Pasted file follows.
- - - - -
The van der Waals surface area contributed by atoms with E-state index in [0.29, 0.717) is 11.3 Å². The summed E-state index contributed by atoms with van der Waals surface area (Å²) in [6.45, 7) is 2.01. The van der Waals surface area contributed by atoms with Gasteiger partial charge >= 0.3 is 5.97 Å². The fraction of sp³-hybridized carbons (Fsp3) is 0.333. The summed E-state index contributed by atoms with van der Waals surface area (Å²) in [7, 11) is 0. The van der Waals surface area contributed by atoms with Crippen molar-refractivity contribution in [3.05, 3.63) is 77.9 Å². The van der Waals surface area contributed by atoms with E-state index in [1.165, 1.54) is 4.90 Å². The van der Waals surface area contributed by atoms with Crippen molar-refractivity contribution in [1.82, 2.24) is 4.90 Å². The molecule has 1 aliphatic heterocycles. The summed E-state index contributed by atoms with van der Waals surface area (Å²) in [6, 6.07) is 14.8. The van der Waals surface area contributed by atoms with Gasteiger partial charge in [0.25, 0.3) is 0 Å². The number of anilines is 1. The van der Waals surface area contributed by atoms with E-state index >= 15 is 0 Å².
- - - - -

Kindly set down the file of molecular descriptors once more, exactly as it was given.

The van der Waals surface area contributed by atoms with E-state index in [0.29, 0.717) is 11.3 Å². The summed E-state index contributed by atoms with van der Waals surface area (Å²) in [6.45, 7) is 2.01. The van der Waals surface area contributed by atoms with Gasteiger partial charge >= 0.3 is 5.97 Å². The fraction of sp³-hybridized carbons (Fsp3) is 0.333. The summed E-state index contributed by atoms with van der Waals surface area (Å²) in [7, 11) is 0. The van der Waals surface area contributed by atoms with Crippen molar-refractivity contribution in [3.05, 3.63) is 77.9 Å². The van der Waals surface area contributed by atoms with E-state index in [1.165, 1.54) is 4.90 Å². The van der Waals surface area contributed by atoms with Crippen molar-refractivity contribution in [1.82, 2.24) is 4.90 Å². The molecule has 1 aliphatic heterocycles. The summed E-state index contributed by atoms with van der Waals surface area (Å²) in [6, 6.07) is 14.8. The van der Waals surface area contributed by atoms with Gasteiger partial charge in [0.25, 0.3) is 0 Å². The number of anilines is 1. The van der Waals surface area contributed by atoms with E-state index >= 15 is 0 Å².